The fertility doctor who created the world’s first “three-parent” embryos which led to a woman becoming pregnant has insisted the technique is safe – despite the mother losing both her prematurely-born twin babies.
Jamie Grifo programme director of the New York University Fertility Centre, supervised the only IVF treatment that led to a pregnancy with embryos conceived by the same technique being considered by Britain’s fertility watchdog, the Human Fertilisation and Embryology Authority (HFEA).
The 30-year-old Chinese woman was treated at the Sun Yat-sen University Hospital in Guangzhou, and became pregnant in 2003 with triplets after five “three-parent” IVF embryos were transferred into her womb. Doctors subsequently removed one of the foetuses to give the other two babies a better chance of survival but both these twins died after being born prematurely at 24 and 29 weeks.
When Dr Grifo reported her case at a fertility conference later in 2003, he was widely denounced for carrying out an unsafe experiment of the “three-parent” technique and was prohibited from performing further IVF trials. However, in an exclusive interview with the Independent, Dr Grifo vigorously defended the work which he said demonstrated the viability and safety of a technique that could help women carrying inherited mitochondrial diseases to have healthy children of their own.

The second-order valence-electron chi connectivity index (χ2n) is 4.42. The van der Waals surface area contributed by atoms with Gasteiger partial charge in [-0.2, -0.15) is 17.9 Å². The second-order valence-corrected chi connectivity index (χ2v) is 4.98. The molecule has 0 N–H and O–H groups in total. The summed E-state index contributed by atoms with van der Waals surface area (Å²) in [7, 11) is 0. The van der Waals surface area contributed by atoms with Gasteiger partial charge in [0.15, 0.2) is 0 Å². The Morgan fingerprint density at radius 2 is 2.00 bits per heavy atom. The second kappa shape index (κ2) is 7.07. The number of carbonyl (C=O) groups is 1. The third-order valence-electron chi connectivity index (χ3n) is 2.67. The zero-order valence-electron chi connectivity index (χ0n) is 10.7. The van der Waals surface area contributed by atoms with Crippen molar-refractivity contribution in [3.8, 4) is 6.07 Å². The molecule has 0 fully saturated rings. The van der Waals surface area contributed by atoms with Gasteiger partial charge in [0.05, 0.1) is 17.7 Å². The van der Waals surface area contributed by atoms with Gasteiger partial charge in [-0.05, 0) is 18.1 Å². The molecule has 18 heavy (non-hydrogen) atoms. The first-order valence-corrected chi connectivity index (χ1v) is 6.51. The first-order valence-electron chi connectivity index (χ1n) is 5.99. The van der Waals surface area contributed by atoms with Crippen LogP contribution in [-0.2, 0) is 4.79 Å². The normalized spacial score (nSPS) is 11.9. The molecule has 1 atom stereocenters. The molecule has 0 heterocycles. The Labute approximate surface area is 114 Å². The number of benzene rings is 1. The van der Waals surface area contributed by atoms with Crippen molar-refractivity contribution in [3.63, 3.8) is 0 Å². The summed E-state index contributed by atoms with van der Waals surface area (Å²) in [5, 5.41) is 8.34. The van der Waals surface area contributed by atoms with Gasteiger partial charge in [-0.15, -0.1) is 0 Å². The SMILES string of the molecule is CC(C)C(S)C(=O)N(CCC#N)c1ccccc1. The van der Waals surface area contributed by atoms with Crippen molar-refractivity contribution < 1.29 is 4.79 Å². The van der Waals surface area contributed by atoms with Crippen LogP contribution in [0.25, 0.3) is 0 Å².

Because she lost the pregnancy everyone assumed that it was the technique. Then the Chinese government stepped in and stopped the work, but the reality was that [the] autopsy showed the babies were completely healthy and the reason for the failure was probably the premature delivery, the multiple pregnancy and the reduction. There was nothing identifiably wrong with the foetuses. The women lost the pregnancy for obstetrical reasons not related to anything with the foetus.
- Dr Grifo
Parliament is soon to take a vote on whether to legalise “three-parent” IVF embryos, which are created by merging the genetic material of two eggs from two women with the sperm of a man. The aim is to allow women with mutations in their mitochondrial genes to use the healthy mitochondria of a donor egg in order to have their own biological children with the normal nuclear chromosomes of the mother and father.